Coinsurance

Coinsurance is a common provision in property and health insurance that helps to keep premiums affordable by requiring the insured to bear some of the costs directly, so that the insured will seek the best prices or reduce the use of services for minor problems. In other words, the insured acts as co-insurer by bearing some part of the loss. Coinsurance lessens both moral and morale hazards that insurance commonly creates. In property insurance, coinsurance lessens underinsurance by requiring the insured to pay a certain percentage of his losses or expenses that is proportional to a specified amount of the underinsurance. In health insurance, coinsurance requires the insured to pay a certain percentage of medical bills in health insurance so that the insured will shop around for lower prices.

Property Coinsurance

Coinsurance exists in property insurance because premiums are based on the frequency of loss and the amount. However, total losses are less frequent than partial losses, and therefore, the premium per $100 of property value will be less for a total loss than the premium per $100 of value for a partial loss. Without coinsurance, many people would only insure for partial losses, since partial losses are more likely to happen, and the premiums would be lower since the amount insured would be less. However, if insurance companies calculated premiums for partial losses, then people who wanted full coverage would be paying a higher premium than such coverage would otherwise command. Therefore, coinsurance helps to achieve equity in rating by requiring underinsured claimants to pay more.

Some insurance companies use graded rates, instead of coinsurance, which are discounts that are proportional to the percentage of the property value that is insured. However, most companies do not use graded rates, because it requires a property appraisal and the appraisal may not be valid for long if property values fluctuate rapidly, as real estate does in hot markets, for instance.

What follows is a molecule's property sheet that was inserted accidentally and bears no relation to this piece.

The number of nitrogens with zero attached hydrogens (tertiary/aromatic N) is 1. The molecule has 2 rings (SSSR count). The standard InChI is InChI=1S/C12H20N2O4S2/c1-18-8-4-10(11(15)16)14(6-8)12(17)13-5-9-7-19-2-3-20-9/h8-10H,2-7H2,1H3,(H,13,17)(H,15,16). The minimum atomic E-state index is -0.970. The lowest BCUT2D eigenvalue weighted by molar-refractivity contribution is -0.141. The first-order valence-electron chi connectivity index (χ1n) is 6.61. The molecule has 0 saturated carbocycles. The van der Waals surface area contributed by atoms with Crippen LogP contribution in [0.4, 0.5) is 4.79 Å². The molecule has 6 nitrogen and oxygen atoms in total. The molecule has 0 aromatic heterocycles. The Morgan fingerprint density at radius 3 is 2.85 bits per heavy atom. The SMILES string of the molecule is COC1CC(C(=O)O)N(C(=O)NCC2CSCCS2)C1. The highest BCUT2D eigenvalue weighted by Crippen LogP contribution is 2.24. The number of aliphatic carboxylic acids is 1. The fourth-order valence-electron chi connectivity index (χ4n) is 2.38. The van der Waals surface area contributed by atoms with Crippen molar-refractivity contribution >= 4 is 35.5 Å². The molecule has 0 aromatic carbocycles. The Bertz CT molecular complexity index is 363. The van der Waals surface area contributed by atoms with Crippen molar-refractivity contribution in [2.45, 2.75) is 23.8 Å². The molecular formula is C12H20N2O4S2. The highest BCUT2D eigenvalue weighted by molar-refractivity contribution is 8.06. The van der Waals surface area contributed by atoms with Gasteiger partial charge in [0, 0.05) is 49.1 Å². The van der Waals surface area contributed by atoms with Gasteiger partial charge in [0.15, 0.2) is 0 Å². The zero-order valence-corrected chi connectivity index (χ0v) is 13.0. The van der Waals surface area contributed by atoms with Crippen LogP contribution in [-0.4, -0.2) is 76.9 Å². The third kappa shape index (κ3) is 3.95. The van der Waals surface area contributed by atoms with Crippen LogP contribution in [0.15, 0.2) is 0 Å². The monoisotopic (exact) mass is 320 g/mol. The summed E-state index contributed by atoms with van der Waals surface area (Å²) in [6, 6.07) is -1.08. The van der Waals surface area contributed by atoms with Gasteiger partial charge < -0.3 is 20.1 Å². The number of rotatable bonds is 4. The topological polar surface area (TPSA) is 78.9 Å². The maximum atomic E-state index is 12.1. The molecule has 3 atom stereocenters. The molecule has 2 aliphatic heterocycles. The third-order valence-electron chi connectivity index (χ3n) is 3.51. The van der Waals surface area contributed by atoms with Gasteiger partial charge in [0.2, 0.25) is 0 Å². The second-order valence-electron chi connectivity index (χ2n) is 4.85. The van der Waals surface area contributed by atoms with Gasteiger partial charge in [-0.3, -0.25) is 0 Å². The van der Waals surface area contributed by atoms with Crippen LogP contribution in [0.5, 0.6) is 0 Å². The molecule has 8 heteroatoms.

Insurance companies require property to be insured by at least a certain amount—usually 80%—to be insured up to the face value of the policy. If it is less than that, then the insured will have to pay a percentage of the loss equal to the percentage of the carried insurance over the required insurance. The 80% figure rather than the 100% figure is used to account for inflation. Since most property values rise over time, if there was a 100% requirement, then a coinsurance payment may be required in a loss that occurs even 1 year after the purchase of insurance. Note that the insured would have to decide how much insurance to carry above the required amount. If the property value is unlikely to increase because of inflation or appreciation, then the insured would save money by carrying only the required amount of insurance, since carrying more insurance incurs higher premiums, but the insurance company will never pay more than the actual cash value or replacement cost or whatever is stipulated in the valuation clause of the insurance contract because it would violate the principle of indemnity. Likewise, the insured would not benefit from overinsurance, which is paying for coverage that is greater than the property value.

Property Coinsurance Formula, If Carried Insurance < Required Insurance
Amount of Recovery =Value of Loss×Amount of
Carried Insurance
Amount of
Required Insurance
 Deductible
Property Coinsurance Formula, If Carried Insurance ≥ Required Insurance
Amount of Recovery =Value of Loss- Deductible

Example — Calculating the Property Coinsurance Payment

A business partially insures property worth $250,000 for $100,000, with a policy that requires at least 80% of its value to be insured for full coverage, and which has a $1,000 deductible, and then suffers a $20,000 loss. Since the amount of insurance required for full coverage = .8 × $250,000 = $200,000, the business would have to pay ½ of that loss, since the property was only insured for half of the required amount of insurance. Using the above equation, the business would have to directly bear the cost of $20,000 × $100,000/$200,000 - $1,000 = $9,000.

Inflation and rapidly fluctuating property values can lead to a coinsurance payment even if the insured has chosen to fully insure his property. Property values can fluctuate widely and rapidly because of differing levels of inventory, for instance. To solve this problem, some insurance companies have a reporting form that allows the insured to update the value of the property as needed. Another solution is to provide an agreed value optional coverage, where the value for full insurance is agreed upon before any losses.